In Gladish v. Tyco Toys, Inc., 29U.S.P.Q.2d 1718 (E.D. Cal. 1993), the plaintiff moved to stay pending reexamination of prior art references not considered by the PTO in its initial examination process. The court in this case found that defendant Tyco had shown undue prejudice. Id. at *2. The court noted that the plaintiff had engaged in extensive discovery of the defendant, and that discovery had reached the point of depositions. Id. at *2. The court found that the issue of dates was crucial, and that the witnesses may become unavailable, their memories may fade, and evidence could be lost pending a stay for the reexamination hearings. Id. at *2.The court further noted that validity would remain an issue in the cases even after the decision on prior publication. Id. Finally, the court noted that "Tyco has a strong interest in concluding this lawsuit without delay. The reexamination procedure can take a year and involve appeals before appellate tribunals of the PTO and the Court of Appeals for the Federal Circuit. Tyco's customers apparently are informed that plaintiff claims infringement; its biggest customer, Toys R Us, is also named as a defendant." Id. at *3. Therefore, the court considered the effect that the stay would have on the defendant and its market.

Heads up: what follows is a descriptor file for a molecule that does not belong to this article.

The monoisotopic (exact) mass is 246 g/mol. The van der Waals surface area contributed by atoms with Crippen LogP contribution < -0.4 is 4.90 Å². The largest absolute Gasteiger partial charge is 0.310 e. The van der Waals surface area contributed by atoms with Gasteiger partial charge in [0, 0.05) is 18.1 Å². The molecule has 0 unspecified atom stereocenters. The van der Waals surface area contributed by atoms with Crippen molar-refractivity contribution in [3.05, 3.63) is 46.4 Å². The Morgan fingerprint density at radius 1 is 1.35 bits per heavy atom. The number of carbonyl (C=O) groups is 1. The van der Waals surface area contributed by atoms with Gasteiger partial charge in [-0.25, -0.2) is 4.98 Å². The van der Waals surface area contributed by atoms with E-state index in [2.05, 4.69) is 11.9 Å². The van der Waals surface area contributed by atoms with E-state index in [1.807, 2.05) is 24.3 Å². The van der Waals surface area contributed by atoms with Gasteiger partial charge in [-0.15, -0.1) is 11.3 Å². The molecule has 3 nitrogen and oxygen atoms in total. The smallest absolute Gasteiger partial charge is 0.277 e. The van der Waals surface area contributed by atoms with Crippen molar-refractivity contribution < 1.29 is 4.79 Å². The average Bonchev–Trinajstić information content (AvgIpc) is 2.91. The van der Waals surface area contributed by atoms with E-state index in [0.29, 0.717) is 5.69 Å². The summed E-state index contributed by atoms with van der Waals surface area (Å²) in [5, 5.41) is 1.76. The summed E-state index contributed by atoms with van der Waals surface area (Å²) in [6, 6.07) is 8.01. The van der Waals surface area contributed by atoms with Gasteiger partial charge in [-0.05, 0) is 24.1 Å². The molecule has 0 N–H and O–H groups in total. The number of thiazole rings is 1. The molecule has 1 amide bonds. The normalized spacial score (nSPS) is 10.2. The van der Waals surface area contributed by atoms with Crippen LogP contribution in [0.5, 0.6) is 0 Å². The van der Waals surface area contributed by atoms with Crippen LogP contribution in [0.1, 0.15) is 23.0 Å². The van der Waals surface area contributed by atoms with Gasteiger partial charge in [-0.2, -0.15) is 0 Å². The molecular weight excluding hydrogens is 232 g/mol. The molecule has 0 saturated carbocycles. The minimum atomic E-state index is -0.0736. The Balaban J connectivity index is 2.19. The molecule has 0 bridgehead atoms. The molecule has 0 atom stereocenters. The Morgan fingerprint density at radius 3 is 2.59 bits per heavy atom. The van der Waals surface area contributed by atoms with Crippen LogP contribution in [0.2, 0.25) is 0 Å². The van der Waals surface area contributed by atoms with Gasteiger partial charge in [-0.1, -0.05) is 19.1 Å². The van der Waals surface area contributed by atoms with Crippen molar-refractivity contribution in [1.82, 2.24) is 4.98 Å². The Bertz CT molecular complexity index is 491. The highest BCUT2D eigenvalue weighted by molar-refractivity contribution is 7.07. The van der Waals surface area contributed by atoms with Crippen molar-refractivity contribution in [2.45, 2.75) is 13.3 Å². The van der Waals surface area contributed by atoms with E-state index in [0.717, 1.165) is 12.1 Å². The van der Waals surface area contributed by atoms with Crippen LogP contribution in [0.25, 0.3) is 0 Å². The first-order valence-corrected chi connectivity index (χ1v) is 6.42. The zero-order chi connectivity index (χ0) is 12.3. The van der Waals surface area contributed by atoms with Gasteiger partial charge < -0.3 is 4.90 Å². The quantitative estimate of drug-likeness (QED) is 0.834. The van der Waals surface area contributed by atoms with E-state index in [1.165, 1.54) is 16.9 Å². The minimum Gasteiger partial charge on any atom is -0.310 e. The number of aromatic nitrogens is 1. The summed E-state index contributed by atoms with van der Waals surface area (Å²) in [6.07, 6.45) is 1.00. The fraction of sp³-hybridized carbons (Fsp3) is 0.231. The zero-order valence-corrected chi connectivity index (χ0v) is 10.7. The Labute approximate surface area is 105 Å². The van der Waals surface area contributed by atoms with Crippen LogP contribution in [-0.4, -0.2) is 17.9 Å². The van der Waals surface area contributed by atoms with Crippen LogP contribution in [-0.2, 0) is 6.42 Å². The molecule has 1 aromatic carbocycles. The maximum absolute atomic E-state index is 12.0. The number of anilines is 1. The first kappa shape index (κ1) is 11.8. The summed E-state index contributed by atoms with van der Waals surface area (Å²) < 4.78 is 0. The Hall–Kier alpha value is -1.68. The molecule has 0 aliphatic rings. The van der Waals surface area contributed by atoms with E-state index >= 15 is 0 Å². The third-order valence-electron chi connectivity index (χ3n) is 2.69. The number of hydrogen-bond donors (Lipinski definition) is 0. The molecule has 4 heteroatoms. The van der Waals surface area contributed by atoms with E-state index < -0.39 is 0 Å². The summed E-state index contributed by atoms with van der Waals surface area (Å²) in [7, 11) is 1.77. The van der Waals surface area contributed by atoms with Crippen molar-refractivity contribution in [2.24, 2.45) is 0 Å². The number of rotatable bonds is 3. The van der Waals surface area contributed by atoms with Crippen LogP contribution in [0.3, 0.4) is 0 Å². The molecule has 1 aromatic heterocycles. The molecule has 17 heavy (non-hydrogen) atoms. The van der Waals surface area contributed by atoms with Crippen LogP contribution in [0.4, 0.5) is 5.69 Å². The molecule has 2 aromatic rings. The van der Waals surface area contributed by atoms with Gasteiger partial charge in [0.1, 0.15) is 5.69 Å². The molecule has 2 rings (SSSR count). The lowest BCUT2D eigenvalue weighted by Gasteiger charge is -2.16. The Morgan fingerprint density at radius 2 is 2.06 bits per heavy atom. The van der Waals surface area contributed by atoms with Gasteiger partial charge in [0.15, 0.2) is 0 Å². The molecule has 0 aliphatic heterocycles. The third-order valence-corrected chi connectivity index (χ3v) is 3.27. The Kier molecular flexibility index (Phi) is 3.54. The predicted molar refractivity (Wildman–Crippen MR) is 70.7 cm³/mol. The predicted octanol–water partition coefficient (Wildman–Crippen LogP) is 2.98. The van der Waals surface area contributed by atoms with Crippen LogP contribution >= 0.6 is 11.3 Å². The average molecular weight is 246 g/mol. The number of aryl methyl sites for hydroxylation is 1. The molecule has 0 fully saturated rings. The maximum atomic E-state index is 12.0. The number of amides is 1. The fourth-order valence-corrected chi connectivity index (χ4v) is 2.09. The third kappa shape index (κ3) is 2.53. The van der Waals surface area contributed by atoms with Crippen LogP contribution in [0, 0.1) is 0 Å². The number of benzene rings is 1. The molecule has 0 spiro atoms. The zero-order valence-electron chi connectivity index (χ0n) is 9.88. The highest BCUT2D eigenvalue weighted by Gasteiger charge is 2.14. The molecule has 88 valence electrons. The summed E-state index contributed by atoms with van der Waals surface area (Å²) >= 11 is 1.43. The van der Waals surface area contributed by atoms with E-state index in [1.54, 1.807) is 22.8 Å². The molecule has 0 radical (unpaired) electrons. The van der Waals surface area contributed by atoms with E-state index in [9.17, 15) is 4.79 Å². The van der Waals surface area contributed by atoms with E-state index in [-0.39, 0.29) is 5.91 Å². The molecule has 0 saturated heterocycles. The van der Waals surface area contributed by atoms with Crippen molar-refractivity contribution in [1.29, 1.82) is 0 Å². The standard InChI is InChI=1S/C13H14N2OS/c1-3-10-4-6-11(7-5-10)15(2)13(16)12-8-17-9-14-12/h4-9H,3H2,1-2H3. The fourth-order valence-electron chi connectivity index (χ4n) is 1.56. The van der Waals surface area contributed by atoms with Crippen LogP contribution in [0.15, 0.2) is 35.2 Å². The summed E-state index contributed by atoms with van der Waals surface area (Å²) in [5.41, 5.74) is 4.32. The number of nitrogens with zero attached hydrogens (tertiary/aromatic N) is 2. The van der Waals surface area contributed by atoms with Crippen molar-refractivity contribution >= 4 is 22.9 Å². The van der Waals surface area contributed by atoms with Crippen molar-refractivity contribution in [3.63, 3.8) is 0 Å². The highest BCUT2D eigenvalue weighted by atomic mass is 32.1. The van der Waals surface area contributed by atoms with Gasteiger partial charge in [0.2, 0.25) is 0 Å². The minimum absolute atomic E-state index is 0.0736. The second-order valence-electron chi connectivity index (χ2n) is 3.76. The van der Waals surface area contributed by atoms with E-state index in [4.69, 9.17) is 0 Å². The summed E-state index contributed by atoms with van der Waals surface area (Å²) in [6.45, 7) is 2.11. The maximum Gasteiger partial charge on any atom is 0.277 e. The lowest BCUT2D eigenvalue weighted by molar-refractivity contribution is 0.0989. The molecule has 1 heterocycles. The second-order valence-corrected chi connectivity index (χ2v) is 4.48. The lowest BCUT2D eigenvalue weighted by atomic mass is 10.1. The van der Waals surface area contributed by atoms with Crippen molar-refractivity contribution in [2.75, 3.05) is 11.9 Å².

In this case, Defendant Bridgeport claims that there could be a "cloud" over Bridgeport's products if the case is stayed. Whether there is empirical evidence via impact on sales is difficult to determine, as Bridgeport's product is new, and could have increased sales given resolution of this patent issue. Although Plaintiff claims Bridgeport's sales have increased, that does ...